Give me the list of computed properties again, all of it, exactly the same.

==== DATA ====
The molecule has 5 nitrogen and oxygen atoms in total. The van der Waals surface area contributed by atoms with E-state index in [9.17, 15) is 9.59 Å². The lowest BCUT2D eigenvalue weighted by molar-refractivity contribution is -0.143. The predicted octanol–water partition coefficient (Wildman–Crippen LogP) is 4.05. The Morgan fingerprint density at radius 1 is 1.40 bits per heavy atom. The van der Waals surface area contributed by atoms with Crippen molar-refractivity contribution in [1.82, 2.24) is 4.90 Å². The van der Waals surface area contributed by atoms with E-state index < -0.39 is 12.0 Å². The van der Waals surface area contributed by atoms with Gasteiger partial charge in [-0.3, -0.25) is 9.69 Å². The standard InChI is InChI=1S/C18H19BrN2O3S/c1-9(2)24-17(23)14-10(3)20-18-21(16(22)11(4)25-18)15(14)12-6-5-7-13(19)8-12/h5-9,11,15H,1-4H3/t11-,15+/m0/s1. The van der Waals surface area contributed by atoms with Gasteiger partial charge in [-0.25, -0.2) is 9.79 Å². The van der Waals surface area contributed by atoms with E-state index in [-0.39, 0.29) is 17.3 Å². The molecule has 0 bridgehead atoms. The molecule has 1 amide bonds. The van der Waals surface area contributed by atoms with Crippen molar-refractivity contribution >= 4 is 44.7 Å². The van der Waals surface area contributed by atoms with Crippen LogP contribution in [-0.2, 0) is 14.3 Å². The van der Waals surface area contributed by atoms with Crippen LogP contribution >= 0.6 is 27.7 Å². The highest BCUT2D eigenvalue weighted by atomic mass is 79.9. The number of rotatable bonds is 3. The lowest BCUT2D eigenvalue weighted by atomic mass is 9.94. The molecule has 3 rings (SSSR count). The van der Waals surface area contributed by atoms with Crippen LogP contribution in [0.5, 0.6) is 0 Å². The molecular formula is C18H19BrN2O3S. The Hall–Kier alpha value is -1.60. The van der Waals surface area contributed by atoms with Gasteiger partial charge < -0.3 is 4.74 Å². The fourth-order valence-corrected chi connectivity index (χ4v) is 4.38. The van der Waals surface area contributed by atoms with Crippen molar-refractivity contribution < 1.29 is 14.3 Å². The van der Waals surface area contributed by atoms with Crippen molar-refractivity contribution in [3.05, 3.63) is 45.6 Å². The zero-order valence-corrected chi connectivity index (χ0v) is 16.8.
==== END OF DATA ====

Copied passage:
The molecule has 5 nitrogen and oxygen atoms in total. The van der Waals surface area contributed by atoms with E-state index in [9.17, 15) is 9.59 Å². The lowest BCUT2D eigenvalue weighted by molar-refractivity contribution is -0.143. The predicted octanol–water partition coefficient (Wildman–Crippen LogP) is 4.05. The Morgan fingerprint density at radius 1 is 1.40 bits per heavy atom. The van der Waals surface area contributed by atoms with Crippen molar-refractivity contribution in [1.82, 2.24) is 4.90 Å². The van der Waals surface area contributed by atoms with E-state index < -0.39 is 12.0 Å². The van der Waals surface area contributed by atoms with Gasteiger partial charge in [-0.3, -0.25) is 9.69 Å². The standard InChI is InChI=1S/C18H19BrN2O3S/c1-9(2)24-17(23)14-10(3)20-18-21(16(22)11(4)25-18)15(14)12-6-5-7-13(19)8-12/h5-9,11,15H,1-4H3/t11-,15+/m0/s1. The van der Waals surface area contributed by atoms with Gasteiger partial charge in [-0.25, -0.2) is 9.79 Å². The van der Waals surface area contributed by atoms with E-state index in [-0.39, 0.29) is 17.3 Å². The molecule has 0 bridgehead atoms. The molecule has 1 amide bonds. The van der Waals surface area contributed by atoms with Crippen molar-refractivity contribution >= 4 is 44.7 Å². The van der Waals surface area contributed by atoms with Crippen LogP contribution in [-0.2, 0) is 14.3 Å². The van der Waals surface area contributed by atoms with Crippen LogP contribution >= 0.6 is 27.7 Å². The highest BCUT2D eigenvalue weighted by atomic mass is 79.9. The number of rotatable bonds is 3. The lowest BCUT2D eigenvalue weighted by atomic mass is 9.94. The molecule has 3 rings (SSSR count). The van der Waals surface area contributed by atoms with Crippen LogP contribution in [0.5, 0.6) is 0 Å². The molecular formula is C18H19BrN2O3S. The Hall–Kier alpha value is -1.60. The van der Waals surface area contributed by atoms with Gasteiger partial charge < -0.3 is 4.74 Å². The fourth-order valence-corrected chi connectivity index (χ4v) is 4.38. The van der Waals surface area contributed by atoms with Crippen molar-refractivity contribution < 1.29 is 14.3 Å². The van der Waals surface area contributed by atoms with Crippen molar-refractivity contribution in [3.05, 3.63) is 45.6 Å². The zero-order valence-corrected chi connectivity index (χ0v) is 16.8.